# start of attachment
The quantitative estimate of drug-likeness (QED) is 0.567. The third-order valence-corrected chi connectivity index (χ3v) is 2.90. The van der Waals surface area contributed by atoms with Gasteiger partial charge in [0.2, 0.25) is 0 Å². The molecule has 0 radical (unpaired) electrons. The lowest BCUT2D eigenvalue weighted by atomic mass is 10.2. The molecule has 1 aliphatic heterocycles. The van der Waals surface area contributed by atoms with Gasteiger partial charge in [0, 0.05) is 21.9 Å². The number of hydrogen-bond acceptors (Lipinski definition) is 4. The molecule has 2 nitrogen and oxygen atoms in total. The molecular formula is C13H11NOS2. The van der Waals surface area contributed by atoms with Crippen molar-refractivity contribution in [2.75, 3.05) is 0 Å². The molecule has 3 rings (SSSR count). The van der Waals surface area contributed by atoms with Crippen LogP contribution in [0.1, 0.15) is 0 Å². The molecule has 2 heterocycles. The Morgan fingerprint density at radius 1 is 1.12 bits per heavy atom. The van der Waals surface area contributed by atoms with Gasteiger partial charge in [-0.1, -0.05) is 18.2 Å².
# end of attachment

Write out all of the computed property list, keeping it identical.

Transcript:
The quantitative estimate of drug-likeness (QED) is 0.567. The third-order valence-corrected chi connectivity index (χ3v) is 2.90. The van der Waals surface area contributed by atoms with Gasteiger partial charge in [0.2, 0.25) is 0 Å². The molecule has 0 radical (unpaired) electrons. The lowest BCUT2D eigenvalue weighted by atomic mass is 10.2. The molecule has 1 aliphatic heterocycles. The van der Waals surface area contributed by atoms with Gasteiger partial charge in [0, 0.05) is 21.9 Å². The number of hydrogen-bond acceptors (Lipinski definition) is 4. The molecule has 2 nitrogen and oxygen atoms in total. The molecular formula is C13H11NOS2. The van der Waals surface area contributed by atoms with Crippen molar-refractivity contribution in [2.75, 3.05) is 0 Å². The molecule has 3 rings (SSSR count). The van der Waals surface area contributed by atoms with Crippen LogP contribution in [0.1, 0.15) is 0 Å². The molecule has 2 heterocycles. The Morgan fingerprint density at radius 1 is 1.12 bits per heavy atom. The van der Waals surface area contributed by atoms with Gasteiger partial charge in [-0.1, -0.05) is 18.2 Å².